Neil [Jordan] and I talked about the character and we agreed on how she would have to be, and I think that I understood instantly the way that he wrote it. I really liked the way that he wrote this character. I like playing strong female parts and independent women. At the same time she’s still a mistress and she’s still a woman and she uses her power. She uses her beauty, and that may sound contradictory, but I think it’s very natural. So, for me it felt very natural to play this part, actually.

You said everything is open for season two. What would you like to see happen to Guilia in the next season?

Lotte Verbeek: I would be pleased if she would get even a bit more power and if she would become a bit more influential. I would also like her to have some challenges. I think that Neil was thinking about that, too. We keep the dialogue open about that, and actually, in the first season he was asking me how I’d see the character develop in the future. So, yeah, I think that we can talk about that. That’s really cool, to have an influence on how your part is written.

How is it working with Neil Jordan? Is he very collaborative?

Lotte Verbeek: I love the combination in his work of really valuing the actor’s choices and the actors. He really cares about us and is comfortable with whatever we say and the way he stages scenes. But then he also really knows what he wants. It seems like a very rare and beautiful combination of working: being very open to the actors while also having a very strong opinion and a very strong eye. He really sees a lot. He sees both the humor and the very serious. I’m very intrigued by him, actually.

Before this you’d just picked up The Shooting Stars Award last year and got a lot of accolades for ‘Nothing Personal’. Can you talk about doing that film?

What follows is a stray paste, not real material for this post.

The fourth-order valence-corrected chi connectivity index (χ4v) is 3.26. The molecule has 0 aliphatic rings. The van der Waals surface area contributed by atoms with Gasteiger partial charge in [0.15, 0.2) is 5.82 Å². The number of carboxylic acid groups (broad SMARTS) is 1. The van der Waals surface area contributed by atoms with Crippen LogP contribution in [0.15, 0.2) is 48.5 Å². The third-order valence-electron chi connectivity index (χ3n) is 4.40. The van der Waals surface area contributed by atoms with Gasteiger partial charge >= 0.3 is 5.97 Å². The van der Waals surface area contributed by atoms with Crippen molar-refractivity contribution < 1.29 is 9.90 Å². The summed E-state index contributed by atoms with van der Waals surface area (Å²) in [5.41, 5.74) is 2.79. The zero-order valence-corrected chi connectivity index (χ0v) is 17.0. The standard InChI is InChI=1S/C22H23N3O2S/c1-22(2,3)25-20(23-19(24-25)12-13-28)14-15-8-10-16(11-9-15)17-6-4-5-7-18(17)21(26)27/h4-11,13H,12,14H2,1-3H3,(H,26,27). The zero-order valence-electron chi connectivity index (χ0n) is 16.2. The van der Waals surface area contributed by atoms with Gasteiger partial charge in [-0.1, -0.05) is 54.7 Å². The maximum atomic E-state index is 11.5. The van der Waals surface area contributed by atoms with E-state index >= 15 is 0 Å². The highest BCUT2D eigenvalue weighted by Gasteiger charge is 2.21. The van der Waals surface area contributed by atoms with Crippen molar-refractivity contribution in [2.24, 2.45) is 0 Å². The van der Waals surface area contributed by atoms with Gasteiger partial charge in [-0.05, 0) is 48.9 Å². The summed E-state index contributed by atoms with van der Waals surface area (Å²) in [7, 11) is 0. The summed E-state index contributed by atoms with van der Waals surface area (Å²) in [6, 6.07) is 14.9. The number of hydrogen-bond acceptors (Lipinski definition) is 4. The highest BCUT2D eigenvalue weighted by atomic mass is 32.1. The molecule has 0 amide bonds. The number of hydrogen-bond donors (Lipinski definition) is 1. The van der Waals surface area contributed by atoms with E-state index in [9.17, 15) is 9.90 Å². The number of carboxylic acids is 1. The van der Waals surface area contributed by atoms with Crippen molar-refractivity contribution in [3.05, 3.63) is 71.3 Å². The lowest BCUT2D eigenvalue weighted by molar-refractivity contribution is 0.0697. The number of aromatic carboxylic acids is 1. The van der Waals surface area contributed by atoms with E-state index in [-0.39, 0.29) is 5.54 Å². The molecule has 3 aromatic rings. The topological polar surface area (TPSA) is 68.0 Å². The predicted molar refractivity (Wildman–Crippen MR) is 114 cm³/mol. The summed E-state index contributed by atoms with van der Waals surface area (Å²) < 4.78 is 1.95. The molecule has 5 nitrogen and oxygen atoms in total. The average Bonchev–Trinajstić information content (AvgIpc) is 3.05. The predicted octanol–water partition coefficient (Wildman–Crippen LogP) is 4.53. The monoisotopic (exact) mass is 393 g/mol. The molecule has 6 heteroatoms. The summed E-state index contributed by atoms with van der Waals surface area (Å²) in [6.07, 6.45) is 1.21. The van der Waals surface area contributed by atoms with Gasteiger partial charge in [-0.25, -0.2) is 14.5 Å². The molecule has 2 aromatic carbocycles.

Lotte Verbeek: I loved it. I’d just graduated from drama school and then I got this part in ‘Nothing Personal,’ which had a beautiful script. I think it’s also in the Black List, in the American database of strong scripts. That’s already a treat as an up and coming actress–to get the chance to be in a beautiful script. But then it was only Stephen Rea and I, and it’s not about screen time, but about working so closely together.

To have the chance to actually show what you can do and to build this arc and to work so closely together with the director who’s open to any suggestion or any personal interest, that’s such a treat. That’s really half the pleasure of the work, and then the other half of course is the film being picked up and so successful To be seen and appreciated and to actually be able to touch people’s hearts is more than I would have dreamed. I’ve seen so many people at the screenings really being touched and really being in some way opened up. That’s just very special. I love that. It was a great experience.

Was the fact that ‘The Borgias’ was so different a reason for wanting to do it?

Lotte Verbeek: Oh, yes. I’m just getting started, and honestly, it’s been such a great couple of years already. I love to explore different, various kinds of work in any possible way: different periods of times and languages, directors, different material, different stories.

Obviously, ‘Nothing Personal’ was such an intimate movie about two people on a remote island and then ‘The Borgias’ is this big, massive cast of great, such beautiful actors and they’re completely opposite. I love to throw myself into things that surprise me and that demand a lot. I love that because that’s the way to really stay sharp and focused and also keep growing. I always want to keep growing and surprise myself.

What’s next for you?

Lotte Verbeek: There’s going to be a second season of ‘The Borgias’ and right now I’m reading a lot of scripts. I’ve got some beautiful material that I’m very excited about. I’m meeting directors and I’m reading these scripts and I hope to keep working on an international level and to broaden my horizons. I’m actually very thrilled. I would love to do something again where I could really dive into an arc of a character or something that would again surprise me or be new to me. I feel like something is coming. I feel very positive.

The first season finale of The Borgias airs on Showtime Sunday May 22 at 10pm eastern/9 central

You can real all our The Borgias coverage here.

THE BORGIAS Lotte Verbeek